- I’m probably not the only one who tried to make THE TONIGHT SHOW fit in the 11 squares allocated to 1-Across, clued [1980s TV program that caused a rift between Carson and Rivers]. And I’m probably not the only one who kept trying to do so despite the nagging suspicion that THE TONIGHT SHOW couldn’t possibly be the answer given: (a) The Tonight Show is not just a “1980s TV program”–it belongs to several decades; and (b) the answer couldn’t have been that obvious. Those of us … of a certain age … remember that Joan Rivers was the heir apparent to Johnny Carson at The Tonight Show desk until they had their falling out. I remembered their breakup was due to Fox wooing Rivers to host a late night show of her own, meaning she was now Carson’s competitor. But I didn’t remember that her program was called THE LATE SHOW. Here‘s the first part of her debut episode. That guest lineup was pretty impressive, even for a first show.
- [Core constituent] is a terrific clue for SEED, part of an apple core. Clues that twist a common phrase like “core constituent” into a new meaning are gold. Along the same line I liked [One thrown into battle] for a HAND GRENADE.
- I wonder if solvers are split on FASTER AND FASTER, the sole 15-letter entry clued as [At an ever-increasing rate]. I suppose some might carp that it’s an internal duplication, but the term feels so familiar to me that I think it’s great. Yes, something like QUICKER AND QUICKER or SPEEDIER AND SPEEDIER would be too arbitrary, but “faster and faster” seems very “in the language” to me.
- Inner Beavis appreciated [Was in heats] as the clue for RACED.
- I spoke of high culture, so let me highlight some of the more sophisticated items in the grid. There’s THOMAS Bowdler, the [Noted expurgator] of Shakespeare works, AMEN RA, the [Bipartite god of Egypt], JOHN GALT, the [Fictional inventor of a motor that runs on static electricity] from Ayn Rand’s Atlas Shrugged, and the fancy edu-ma-cated clue for the DALAI LAMA, [Leader whose title means "ocean guru"].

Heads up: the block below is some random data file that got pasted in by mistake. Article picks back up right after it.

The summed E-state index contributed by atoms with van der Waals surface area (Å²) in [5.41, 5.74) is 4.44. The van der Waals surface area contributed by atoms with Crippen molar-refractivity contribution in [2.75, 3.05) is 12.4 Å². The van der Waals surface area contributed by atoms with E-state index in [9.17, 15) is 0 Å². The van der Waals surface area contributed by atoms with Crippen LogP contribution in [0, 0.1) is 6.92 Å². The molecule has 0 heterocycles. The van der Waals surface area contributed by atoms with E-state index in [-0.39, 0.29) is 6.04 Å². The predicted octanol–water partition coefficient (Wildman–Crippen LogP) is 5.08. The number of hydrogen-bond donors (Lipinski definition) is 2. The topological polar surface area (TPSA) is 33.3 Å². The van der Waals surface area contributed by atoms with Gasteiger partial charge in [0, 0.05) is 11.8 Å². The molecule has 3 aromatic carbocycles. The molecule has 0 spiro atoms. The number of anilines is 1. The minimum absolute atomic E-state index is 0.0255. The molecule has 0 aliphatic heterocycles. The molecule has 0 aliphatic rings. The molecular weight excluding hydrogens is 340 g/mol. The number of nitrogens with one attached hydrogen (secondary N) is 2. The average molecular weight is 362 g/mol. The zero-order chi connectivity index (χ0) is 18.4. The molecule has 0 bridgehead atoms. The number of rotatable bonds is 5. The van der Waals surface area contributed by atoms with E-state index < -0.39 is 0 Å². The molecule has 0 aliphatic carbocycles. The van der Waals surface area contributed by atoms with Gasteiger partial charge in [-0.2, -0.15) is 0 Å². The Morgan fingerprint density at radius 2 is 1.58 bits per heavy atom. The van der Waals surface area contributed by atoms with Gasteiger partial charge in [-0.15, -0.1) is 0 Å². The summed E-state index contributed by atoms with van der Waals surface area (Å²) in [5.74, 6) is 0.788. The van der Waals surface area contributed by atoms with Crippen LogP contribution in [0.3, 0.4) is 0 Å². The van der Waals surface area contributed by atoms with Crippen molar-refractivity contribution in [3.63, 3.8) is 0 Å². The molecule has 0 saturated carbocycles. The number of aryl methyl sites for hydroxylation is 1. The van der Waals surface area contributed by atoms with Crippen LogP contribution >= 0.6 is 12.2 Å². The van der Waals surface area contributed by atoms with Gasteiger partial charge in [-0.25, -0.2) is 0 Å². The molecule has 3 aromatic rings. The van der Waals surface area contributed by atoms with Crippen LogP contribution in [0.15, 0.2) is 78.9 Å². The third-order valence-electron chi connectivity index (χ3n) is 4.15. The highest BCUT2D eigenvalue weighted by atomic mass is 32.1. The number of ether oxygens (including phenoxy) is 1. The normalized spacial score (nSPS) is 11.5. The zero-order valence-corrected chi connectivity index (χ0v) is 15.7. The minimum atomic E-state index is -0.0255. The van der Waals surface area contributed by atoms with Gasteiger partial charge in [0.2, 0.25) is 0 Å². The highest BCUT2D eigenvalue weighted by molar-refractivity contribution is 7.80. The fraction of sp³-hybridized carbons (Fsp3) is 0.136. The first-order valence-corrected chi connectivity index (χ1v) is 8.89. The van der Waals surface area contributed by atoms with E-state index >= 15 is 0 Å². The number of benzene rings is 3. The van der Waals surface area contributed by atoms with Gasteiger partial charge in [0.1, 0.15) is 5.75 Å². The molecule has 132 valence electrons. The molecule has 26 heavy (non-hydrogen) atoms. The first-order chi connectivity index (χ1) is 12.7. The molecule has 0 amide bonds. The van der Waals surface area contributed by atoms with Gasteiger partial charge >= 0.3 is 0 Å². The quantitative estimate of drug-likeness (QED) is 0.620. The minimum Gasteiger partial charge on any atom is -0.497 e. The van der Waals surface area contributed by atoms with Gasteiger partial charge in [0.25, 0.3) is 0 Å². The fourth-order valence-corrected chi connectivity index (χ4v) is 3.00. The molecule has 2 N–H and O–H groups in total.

- Interesting that the [Writers Guild of America's best-written TV series of all time] is THE SOPRANOS. I dunno…if Breaking Bad‘s last few episodes live up to the first three from this final, truncated season, there may be a new champ on the horizon.
- The clue [When Solomon Grundy was married] was confusing to me because the only Solomon Grundy I know is a villain in the DC Comics universe. Turns out the villain is named after the figure of an old nursery rhyme that goes Solomon Grundy, Born on a Monday, Christened on Tuesday, Married on WEDNESDAY, Took ill on Thursday, Grew worse on Friday, Died on Saturday, Buried on Sunday. That was the end, Of Solomon Grundy. Must have been before the imposition of age limitations on marriage licenses.
Favorite entry = HONEY I’M HOME, the [Stereotypical entrance line]. Favorite clue = [Boot hills?] for the APENNINES. I’ll confess that I didn’t get this clue until working on this review. In case it likewise meant nothing to you, here’s the skinny: the Apennines are a mountain range in Italy, the country that’s shaped like a boot. It has nothing to do with “Boot Hill,” a common name for western cemeteries where cowboys were buried “with their boots on,” but the play on words is just too delicious. So now that I get the clue, I love it.
Merl Reagle’s syndicated Sunday crossword, “Ah, Labor Day!”
Cute theme, but overall the puzzle felt like it was going through the motions. A big Sunday puzzle filled with clues and answers that don’t provide enough challenge. A speed test more than a brain game, for me.
The timely theme is an assortment of idle-time phrases that would count as work for specific occupations: